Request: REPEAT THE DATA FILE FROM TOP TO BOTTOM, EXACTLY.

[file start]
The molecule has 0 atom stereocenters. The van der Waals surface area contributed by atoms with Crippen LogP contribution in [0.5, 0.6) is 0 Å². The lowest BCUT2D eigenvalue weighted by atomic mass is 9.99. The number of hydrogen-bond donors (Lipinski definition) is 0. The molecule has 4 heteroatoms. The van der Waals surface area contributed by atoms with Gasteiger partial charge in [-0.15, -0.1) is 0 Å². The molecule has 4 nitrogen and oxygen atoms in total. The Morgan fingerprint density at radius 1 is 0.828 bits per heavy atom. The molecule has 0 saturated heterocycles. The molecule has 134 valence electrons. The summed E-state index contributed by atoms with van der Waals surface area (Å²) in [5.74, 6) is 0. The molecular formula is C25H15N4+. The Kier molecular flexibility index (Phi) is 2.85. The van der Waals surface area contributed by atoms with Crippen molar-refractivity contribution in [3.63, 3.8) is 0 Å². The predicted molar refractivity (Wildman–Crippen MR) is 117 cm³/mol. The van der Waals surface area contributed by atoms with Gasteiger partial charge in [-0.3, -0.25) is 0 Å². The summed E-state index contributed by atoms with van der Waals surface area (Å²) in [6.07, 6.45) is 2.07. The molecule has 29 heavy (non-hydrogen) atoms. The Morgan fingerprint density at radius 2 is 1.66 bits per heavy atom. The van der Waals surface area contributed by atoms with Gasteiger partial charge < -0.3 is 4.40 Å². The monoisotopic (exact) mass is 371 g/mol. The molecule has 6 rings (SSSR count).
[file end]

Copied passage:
The molecule has 0 atom stereocenters. The van der Waals surface area contributed by atoms with Crippen LogP contribution in [0.5, 0.6) is 0 Å². The lowest BCUT2D eigenvalue weighted by atomic mass is 9.99. The number of hydrogen-bond donors (Lipinski definition) is 0. The molecule has 4 heteroatoms. The van der Waals surface area contributed by atoms with Gasteiger partial charge in [-0.15, -0.1) is 0 Å². The molecule has 4 nitrogen and oxygen atoms in total. The Morgan fingerprint density at radius 1 is 0.828 bits per heavy atom. The molecule has 0 saturated heterocycles. The molecule has 134 valence electrons. The summed E-state index contributed by atoms with van der Waals surface area (Å²) in [5.74, 6) is 0. The molecular formula is C25H15N4+. The Kier molecular flexibility index (Phi) is 2.85. The van der Waals surface area contributed by atoms with Crippen molar-refractivity contribution in [3.63, 3.8) is 0 Å². The predicted molar refractivity (Wildman–Crippen MR) is 117 cm³/mol. The van der Waals surface area contributed by atoms with Gasteiger partial charge in [-0.3, -0.25) is 0 Å². The summed E-state index contributed by atoms with van der Waals surface area (Å²) in [6.07, 6.45) is 2.07. The molecule has 29 heavy (non-hydrogen) atoms. The Morgan fingerprint density at radius 2 is 1.66 bits per heavy atom. The van der Waals surface area contributed by atoms with Gasteiger partial charge < -0.3 is 4.40 Å². The monoisotopic (exact) mass is 371 g/mol. The molecule has 6 rings (SSSR count).